The last week in September marks Banned Books Week, a week long even that celebrated the freedom to read whatever you want, created by the American Library Association (ALA). It takes the time to highlight historic occasions at attempts to censor books in libraries and schools. Take a look at the 10 most banned/challenged books of 2019.
Celebrate your right to read by reading a banned/challenged book! If you are scratching your head at knowing where to start, you can check out the compile list, created by the ALA or choose these recommended books you find below:
by Malala Yousafzai and adapted by Sarah J Robbins
Reason for ban/challenged: Depicting Violence
by Marjorie Liu and Daniel Acuña
Reason for ban/challenge: Nudity, Sexually explicit and Violence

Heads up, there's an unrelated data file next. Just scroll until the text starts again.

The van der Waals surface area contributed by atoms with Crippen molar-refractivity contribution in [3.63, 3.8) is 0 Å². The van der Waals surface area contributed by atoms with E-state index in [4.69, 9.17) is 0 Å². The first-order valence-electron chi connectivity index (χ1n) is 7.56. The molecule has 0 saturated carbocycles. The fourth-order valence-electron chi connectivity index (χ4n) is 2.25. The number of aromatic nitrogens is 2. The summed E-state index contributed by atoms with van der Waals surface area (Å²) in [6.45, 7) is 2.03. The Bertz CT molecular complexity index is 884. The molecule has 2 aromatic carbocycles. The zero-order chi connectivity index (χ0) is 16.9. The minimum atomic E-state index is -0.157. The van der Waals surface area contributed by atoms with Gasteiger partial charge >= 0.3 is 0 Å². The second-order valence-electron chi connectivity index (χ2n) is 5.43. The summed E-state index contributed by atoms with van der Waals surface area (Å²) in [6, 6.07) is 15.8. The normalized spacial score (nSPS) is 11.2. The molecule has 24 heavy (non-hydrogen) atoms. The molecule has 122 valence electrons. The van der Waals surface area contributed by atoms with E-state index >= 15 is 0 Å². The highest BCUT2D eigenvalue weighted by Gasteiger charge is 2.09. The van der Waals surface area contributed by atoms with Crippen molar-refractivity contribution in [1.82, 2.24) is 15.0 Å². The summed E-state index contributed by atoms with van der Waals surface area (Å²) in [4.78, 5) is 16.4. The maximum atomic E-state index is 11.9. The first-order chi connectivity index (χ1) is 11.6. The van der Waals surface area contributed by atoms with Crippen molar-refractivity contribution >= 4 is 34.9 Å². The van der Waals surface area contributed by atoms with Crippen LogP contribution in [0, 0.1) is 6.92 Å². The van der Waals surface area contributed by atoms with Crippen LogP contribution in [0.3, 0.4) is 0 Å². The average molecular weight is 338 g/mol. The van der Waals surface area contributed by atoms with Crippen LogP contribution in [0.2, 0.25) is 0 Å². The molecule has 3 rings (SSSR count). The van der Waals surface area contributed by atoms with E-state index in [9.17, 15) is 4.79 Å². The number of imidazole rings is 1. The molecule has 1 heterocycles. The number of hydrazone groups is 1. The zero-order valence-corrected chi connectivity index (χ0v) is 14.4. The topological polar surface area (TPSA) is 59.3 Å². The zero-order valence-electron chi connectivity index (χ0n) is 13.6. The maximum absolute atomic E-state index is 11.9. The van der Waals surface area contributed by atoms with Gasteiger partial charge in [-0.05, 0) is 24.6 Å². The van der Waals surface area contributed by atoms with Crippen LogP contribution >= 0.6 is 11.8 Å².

by Taye Diggs and illustrated by Shane W. Evans
Reason for ban/challenge: Rascism
by James Dawson (now Juno Dawson)
Reason for ban/challenge: Several Wasilla, Alaskan residents attacked the book at a city council meeting saying that “they didn’t want ‘gay books’ or books about gay people in the library at all.”
The Librarian of Basra: A True Story from Iraq
by Jeanette Winter
Reason for ban/challenge: Challenged in the Duval County, Fla. public schools (2015) because a coalition of parents believes the book is inappropriate for promoting another religion that is not Christianity and is too violent for young children.
by Mariko Tamaki and Jillian Tamaki
Reason for ban/challenge: A parent
about the graphic novel’s language.
by Rebecca Skloot
Reason for ban/challenge: Challenged as a summer reading
assignment in the Knoxville, Tenn. high school system (2015) because a parent claimed the nonfiction book “has too much graphic information.”
Fun Home: A Family Tragicomic
by Alison Bechdel
Reason for ban/challenge: The novel’s “depictions of lesbian sexuality, arguing that the book
is borderline pornographic and they
shouldn’t have been asked to read it.”